Kansas, a 208 mile by 411 mile rectangle, is located in the heart of the nation. Kansas is named after the Kansas Native American tribe, which means "People of the South Wind." It is commonly referred to as Wheat State and Breadbasket of the Nation. Kansas covers 82,227 square miles, with a 2013 estimated population of 2,893,957 people – 954,249 living in rural Kansas (USDA-ERS). Topeka, the capital, is located in the north-eastern region of the state. The state’s largest cities are Wichita, Overland Park and Kansas City. According to the U.S. Census Bureau, 87.1% of the state’s population is white, 6.2% is Black/African-American, 1.2% is American Indian and Alaska Native, 2.7% is Asian, and 11.2% is of Hispanic/Latino origin (2013).
Kansas Rural Healthcare Facilities
There are 127 community hospitals in Kansas (Kansas Hospital Association, 2012 Annual STAT Report). The state has 84 hospitals identified as Critical Access Hospitals (Flex Team, 11/2014). There are 167 Rural Health Clinics in Kansas (CMS, 2015), and 16 Federally Qualified Health Centers provide services at 50 sites in the state (NACHC, 2013).
Selected Social Determinants of Health for Rural Kansas
Most Kansans have some form of health insurance coverage, although 10% of its residents lack health insurance (Kaiser, 2013). According to the USDA Economic Research Service, the average per-capita income for Kansans in 2013 was $44,417, although rural per-capita income lagged at $41,801. Estimates from 2013 indicate a poverty rate of 15.1% exists in rural Kansas, compared to a 13.3% level in urban areas of the state. The ERS reports, based on 2009-2013 ACS data, that 12.8% of the rural population has not completed high school, compared to 8.8% of urban populations. The unemployment rate in rural Kansas is at 4.9%, while in urban Kansas it is at 5.7% (USDA-ERS, 2013).For a national comparison, please see an overview of the United States.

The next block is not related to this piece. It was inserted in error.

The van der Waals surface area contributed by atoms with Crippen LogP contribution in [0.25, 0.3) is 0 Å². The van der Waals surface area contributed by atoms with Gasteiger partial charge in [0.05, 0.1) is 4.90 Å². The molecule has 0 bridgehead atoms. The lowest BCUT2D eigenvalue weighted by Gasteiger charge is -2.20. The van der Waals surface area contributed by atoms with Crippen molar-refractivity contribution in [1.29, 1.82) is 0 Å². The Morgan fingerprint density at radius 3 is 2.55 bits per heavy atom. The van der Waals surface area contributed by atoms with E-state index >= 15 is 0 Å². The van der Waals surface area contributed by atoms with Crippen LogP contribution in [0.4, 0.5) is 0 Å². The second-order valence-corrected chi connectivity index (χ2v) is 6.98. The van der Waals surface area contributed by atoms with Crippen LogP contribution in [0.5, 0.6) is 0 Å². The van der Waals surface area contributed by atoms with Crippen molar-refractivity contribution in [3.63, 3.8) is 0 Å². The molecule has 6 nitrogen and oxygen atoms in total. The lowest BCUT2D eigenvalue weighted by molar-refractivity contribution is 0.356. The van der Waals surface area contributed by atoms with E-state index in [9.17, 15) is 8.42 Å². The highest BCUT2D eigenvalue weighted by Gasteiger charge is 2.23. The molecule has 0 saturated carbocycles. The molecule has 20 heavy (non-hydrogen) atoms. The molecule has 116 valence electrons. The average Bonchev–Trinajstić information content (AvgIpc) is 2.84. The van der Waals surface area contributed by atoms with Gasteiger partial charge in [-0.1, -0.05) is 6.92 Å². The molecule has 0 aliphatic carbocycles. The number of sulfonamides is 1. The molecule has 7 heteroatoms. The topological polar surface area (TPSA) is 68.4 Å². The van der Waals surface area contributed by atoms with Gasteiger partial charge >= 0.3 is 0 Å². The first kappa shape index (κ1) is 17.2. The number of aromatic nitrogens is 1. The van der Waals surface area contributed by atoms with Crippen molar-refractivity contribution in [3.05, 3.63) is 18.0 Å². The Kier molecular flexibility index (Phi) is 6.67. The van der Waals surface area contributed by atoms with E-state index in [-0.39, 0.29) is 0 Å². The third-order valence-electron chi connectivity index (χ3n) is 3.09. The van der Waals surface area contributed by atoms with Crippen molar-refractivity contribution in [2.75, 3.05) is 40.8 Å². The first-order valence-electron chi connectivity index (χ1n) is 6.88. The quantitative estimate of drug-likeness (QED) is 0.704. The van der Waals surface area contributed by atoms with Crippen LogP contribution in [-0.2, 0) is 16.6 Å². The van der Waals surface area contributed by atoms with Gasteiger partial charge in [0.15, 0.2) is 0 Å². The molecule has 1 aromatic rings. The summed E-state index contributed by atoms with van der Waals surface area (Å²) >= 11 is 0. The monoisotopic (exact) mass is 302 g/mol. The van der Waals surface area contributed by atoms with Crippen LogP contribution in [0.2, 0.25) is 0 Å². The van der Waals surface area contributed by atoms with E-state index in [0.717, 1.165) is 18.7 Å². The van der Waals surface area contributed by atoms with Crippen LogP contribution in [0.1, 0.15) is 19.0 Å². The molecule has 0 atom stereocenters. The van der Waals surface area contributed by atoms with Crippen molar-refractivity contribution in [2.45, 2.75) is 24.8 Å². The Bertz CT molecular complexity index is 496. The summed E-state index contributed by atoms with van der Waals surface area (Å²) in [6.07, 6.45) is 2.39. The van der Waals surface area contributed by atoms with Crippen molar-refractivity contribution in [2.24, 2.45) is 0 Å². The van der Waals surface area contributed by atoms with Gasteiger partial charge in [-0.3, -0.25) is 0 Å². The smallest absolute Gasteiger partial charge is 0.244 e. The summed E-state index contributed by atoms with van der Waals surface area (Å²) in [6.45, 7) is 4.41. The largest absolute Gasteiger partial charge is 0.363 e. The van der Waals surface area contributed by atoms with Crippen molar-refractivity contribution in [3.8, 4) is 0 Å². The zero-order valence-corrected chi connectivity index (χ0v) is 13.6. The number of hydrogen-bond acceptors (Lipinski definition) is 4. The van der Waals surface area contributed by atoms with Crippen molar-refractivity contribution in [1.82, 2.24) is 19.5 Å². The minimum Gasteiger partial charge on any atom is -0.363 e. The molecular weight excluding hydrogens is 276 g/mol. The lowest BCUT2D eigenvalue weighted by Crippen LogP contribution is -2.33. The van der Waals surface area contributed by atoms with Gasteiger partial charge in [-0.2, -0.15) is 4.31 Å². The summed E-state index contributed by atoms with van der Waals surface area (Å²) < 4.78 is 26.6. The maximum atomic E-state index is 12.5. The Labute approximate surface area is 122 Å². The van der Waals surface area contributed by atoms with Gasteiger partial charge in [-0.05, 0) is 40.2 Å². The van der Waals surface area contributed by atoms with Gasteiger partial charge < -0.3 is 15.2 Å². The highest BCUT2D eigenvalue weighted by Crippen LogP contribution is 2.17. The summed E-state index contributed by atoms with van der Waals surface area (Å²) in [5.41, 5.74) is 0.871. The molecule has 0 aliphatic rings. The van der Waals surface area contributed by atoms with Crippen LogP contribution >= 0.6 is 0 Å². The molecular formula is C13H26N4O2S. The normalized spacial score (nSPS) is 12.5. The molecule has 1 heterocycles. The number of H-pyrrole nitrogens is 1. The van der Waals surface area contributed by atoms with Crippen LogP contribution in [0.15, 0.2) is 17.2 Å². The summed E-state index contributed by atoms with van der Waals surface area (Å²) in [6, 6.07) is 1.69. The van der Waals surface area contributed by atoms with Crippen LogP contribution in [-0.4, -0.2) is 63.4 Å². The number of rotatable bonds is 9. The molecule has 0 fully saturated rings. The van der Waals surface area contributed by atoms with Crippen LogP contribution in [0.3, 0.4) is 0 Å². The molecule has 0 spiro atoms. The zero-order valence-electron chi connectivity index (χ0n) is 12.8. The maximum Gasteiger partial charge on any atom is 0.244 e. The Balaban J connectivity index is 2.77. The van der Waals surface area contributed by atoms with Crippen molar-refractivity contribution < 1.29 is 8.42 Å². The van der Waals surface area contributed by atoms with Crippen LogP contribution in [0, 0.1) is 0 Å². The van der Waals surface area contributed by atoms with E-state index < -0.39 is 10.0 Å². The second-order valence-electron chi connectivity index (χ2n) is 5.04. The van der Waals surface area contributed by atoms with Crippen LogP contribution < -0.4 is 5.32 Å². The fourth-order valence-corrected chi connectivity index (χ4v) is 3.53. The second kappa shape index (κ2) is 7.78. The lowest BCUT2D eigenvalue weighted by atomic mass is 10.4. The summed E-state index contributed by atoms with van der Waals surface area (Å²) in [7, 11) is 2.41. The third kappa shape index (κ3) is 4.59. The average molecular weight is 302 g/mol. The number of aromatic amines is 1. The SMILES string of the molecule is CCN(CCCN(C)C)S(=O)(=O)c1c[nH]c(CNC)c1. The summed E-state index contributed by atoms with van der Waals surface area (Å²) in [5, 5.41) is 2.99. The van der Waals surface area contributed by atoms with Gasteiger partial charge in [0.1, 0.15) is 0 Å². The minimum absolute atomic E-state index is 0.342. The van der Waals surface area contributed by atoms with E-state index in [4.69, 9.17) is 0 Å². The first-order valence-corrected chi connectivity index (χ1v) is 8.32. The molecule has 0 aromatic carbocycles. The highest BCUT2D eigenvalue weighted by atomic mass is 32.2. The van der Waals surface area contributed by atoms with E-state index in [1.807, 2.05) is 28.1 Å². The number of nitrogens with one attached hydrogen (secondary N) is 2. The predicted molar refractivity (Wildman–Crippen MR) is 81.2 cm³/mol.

Centers for Medicare and Medicaid Services: Rural Health Clinic List; Flex Monitoring Team: Critical Access Hospital List; Kaiser Family Foundation State Health Facts; Kansas Hospital Association; National Association of Community Health Centers: Key Health Center Data By State; The Kansas Department of Health and Environment: Office of Rural Health; U.S. Census Bureau: State & County QuickFacts; USDA Economic Research Service: State Fact Sheets
Serves rural communities in Kansas. Collects and disseminates health information and links rural communities to programs that support rural health. Works with Kansas rural health clinics, CAHs, FLEX, rural hospitals, and underserved areas. Part of the Kansas Bureau of Community Health Systems, which is under the Kansas Department of Health and Environment.
There are more organizations related to Kansas in the organizations section.